Good Minds Suggest: Meghan Daum's Favorite Books About Living on Your Own Terms (Or What Happens When You Don't)

April, 2015
Meghan Daum

Rate this book
Clear rating
Meghan Daum never wanted children, so she never had any. The Los Angeles Times opinion columnist is having it all—her way. She's written four books, most recently The Unspeakable: And Other Subjects of Discussion, and has now curated a book of essays, Selfish, Shallow, and Self-Absorbed: Sixteen Writers on the Decision Not to Have Kids, which includes contributions from Lionel Shriver, Geoff Dyer, Sigrid Nunez, and more. The book explores and defends why parenthood is not—and should not be—for everyone. Ultimately it's a powerful observation of what a fulfilled life can be, even in the face of cultural pressure.

Daum tells Goodreads, "As wary as I am of the phrase 'living on your own terms' (none of us, unless we're sociopaths, truly and totally lives according to our own rules), there's much to be said for asking ourselves if the choices we're making reflect our own dreams and desires or are simply what society tells us we should do."

She shares some of her favorite books about women and men who found happiness their own way.

How Georgia Became O'Keeffe: Lessons on the Art of Living by Karen Karbo
Rate this book
Clear rating
"The third installment in Karbo's 'Kick Ass Women' series, this biography of the legendary artist doubles as a primer on how to live an interesting, authentic life. Recalcitrant, reclusive, but also generous and endlessly curious, O'Keeffe's journey took her from the Wisconsin prairie of her youth to a passionate love affair in New York City to a solitary and fiercely productive life in the American southwest. Like Karbo's other kick-ass women, Katharine Hepburn, Coco Chanel, and Julia Child, O'Keeffe left a mighty legacy without ever having children."


The Last American Man by Elizabeth Gilbert
Rate this book
Clear rating
"Though she's best known for Eat, Pray, Love, the now iconic story of a women's spiritual journey through three countries, Elizabeth Gilbert is also a skilled reporter and a natural teller of other people's stories. Her 2002 book, The Last American Man, explores the unusual, solitary life of a man who left his suburban [world] to live as a bona fide mountain man in the Appalachians."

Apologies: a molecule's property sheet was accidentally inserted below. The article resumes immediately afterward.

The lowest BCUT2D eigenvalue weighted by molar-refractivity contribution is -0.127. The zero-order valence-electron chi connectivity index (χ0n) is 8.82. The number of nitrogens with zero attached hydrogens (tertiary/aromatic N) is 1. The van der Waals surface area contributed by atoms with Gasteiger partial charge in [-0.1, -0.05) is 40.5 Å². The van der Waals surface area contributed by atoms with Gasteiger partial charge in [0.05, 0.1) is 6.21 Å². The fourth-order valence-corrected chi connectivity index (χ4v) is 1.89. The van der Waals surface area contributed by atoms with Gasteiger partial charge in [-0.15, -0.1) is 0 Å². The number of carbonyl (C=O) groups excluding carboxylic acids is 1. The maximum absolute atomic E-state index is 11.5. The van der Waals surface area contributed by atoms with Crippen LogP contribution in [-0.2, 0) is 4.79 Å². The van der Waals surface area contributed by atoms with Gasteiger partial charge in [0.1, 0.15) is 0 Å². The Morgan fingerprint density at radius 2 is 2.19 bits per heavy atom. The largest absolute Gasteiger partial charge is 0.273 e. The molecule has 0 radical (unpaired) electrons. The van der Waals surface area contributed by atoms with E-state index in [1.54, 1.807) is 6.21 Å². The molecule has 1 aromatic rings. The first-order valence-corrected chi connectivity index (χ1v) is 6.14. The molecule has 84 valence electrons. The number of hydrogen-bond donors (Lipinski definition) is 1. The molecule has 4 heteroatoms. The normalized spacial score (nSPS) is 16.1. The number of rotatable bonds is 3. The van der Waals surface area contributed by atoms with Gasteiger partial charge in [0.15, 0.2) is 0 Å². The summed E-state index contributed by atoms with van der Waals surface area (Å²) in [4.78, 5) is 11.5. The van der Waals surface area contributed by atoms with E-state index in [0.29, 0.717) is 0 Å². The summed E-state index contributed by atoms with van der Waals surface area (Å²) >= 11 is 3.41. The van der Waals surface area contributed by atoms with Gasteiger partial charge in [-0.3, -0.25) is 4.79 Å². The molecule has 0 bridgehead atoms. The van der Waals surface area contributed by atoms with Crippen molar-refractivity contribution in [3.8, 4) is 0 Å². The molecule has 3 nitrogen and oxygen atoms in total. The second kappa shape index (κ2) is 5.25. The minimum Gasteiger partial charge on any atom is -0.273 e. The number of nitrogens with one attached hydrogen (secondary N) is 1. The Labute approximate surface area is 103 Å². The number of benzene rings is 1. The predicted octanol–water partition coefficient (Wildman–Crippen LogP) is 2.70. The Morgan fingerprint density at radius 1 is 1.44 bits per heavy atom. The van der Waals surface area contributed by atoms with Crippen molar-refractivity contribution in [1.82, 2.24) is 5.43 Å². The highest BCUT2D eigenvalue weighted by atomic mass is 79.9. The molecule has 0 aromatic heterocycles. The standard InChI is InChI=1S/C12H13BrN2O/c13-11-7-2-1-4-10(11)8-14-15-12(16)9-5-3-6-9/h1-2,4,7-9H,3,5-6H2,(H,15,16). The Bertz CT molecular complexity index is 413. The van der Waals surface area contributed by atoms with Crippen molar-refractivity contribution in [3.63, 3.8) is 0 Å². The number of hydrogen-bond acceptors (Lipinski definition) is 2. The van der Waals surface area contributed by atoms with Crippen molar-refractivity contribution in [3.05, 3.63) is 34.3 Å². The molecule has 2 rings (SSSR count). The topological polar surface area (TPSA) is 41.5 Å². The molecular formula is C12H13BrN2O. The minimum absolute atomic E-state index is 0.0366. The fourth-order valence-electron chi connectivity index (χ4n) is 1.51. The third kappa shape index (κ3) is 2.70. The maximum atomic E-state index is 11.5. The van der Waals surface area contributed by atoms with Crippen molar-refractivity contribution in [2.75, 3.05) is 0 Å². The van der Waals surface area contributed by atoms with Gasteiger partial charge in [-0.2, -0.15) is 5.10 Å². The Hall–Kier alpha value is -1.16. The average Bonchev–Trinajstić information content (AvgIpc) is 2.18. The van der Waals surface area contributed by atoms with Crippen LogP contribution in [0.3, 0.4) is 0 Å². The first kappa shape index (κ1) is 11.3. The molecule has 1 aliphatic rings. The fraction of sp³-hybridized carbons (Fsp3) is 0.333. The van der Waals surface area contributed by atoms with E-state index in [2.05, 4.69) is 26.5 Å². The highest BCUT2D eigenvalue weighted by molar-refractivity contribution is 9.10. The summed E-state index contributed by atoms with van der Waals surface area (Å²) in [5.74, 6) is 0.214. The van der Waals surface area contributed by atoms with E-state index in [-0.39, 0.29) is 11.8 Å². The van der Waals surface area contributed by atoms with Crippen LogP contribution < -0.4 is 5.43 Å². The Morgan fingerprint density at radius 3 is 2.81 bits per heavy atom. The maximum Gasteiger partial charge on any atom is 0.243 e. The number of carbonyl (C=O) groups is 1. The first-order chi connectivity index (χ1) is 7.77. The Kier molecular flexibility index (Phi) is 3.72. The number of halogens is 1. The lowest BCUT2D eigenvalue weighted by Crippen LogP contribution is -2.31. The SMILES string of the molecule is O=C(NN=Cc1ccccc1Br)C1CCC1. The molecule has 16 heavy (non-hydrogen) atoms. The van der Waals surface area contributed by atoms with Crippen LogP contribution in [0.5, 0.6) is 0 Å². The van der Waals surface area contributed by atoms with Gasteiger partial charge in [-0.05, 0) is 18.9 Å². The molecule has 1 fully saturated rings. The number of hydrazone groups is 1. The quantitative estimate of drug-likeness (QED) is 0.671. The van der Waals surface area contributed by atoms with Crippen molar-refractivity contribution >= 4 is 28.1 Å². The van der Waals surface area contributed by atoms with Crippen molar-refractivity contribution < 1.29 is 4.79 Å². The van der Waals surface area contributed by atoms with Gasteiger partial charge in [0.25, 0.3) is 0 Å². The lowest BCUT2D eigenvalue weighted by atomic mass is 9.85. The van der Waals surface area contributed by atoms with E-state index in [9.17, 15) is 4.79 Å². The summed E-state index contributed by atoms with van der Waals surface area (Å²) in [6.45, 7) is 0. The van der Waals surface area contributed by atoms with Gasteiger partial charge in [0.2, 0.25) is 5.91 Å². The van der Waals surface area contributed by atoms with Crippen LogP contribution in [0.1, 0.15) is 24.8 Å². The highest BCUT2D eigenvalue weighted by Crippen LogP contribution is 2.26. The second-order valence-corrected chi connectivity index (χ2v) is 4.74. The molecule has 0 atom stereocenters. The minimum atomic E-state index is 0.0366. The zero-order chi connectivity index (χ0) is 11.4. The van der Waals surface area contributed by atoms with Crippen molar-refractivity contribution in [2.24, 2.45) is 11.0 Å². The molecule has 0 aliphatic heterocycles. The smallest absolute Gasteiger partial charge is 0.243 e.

It's Not You: 27 (Wrong) Reasons You're Single by Sara Eckel
Rate this book
Clear rating
"In one of the most popular New York Times Modern Love columns of all time, Sara Eckel wrote about meeting her future husband at age 39 after eight years of not being in a relationship. During those years, she was constantly told that her singleness must be her own doing. The truth, she eventually realized, was much simpler: She just hadn't met the right guy yet. In It's Not You Eckel takes apart the most common pieces of bad advice given to singles and champions a more Zenlike and empowered approach to life."


Redeeming the Dream: The Case for Marriage Equality by David Boies and Theodore Olson
Rate this book
Clear rating
"Lawyers David Boies and Ted Olson were once bitter adversaries and ideological opponents, battling each other through the courts in the case of Bush v. Gore. Years later they joined forces in the fight for marriage equality, eventually defeating Proposition 8 in the Supreme Court. This story is moving not just because it celebrates the lives and loves of those who stand up for their true selves, but also because it shows the power of putting aside ideological differences and fighting for what's right—in other words, working on your own terms."


Revolutionary Road by Richard Yates
Rate this book
Clear rating
"This novel, published in 1961, is the gold standard of cautionary tales about the false promises and hidden perils of suburban, nuclear family life. Before there were Don and Betty Draper there were Frank and April Wheeler, a couple who supposedly did everything right but still found themselves in the wrong lives. April, especially, is beset by 'the problem that has no name' (a phrase Betty Friedan would coin in 1963), and her descent into a depression that eventually leads to tragedy makes a strong case for thinking twice before you make big life decisions."





Vote for your own favorites on Listopia: Best Child-Free Books



Comments (showing 1-4 of 4) (4 new)

dateDown arrow    newest »

message 1: by Traci (new)

Traci So glad to see Selfish, Shallow, and Self-Absorbed: Sixteen Writers on Their Decision Not To Have Kids by Meghan Daum featured in the Goodreads Newsletter! Recently read the book and loved it - a totally worthwhile read for both those who don't have kids, as well as those who do. Interesting list of books about "living on your own terms" also - I'll definitely be checking some of them out!


Erin ☕ *Proud Book Hoarder* Revolutionary Road sounds interesting, added it to the wishlist.


message 3: by Elizabeth (new)

Elizabeth Erin (Series Addict) wrote: "Revolutionary Road sounds interesting, added it to the wishlist."

It was a hell of a movie too, but I say (of course!) read the book first!


message 4: by Beata (new)

Beata Fiero If you're struggling with the decision to become a parent or not, check out THE classic on the subject: "A Baby?--Maybe" by Elizabeth Whelan. It has helped a lot of people come to terms with a difficult choice.


back to top

Good Minds Suggest
All News & Interviews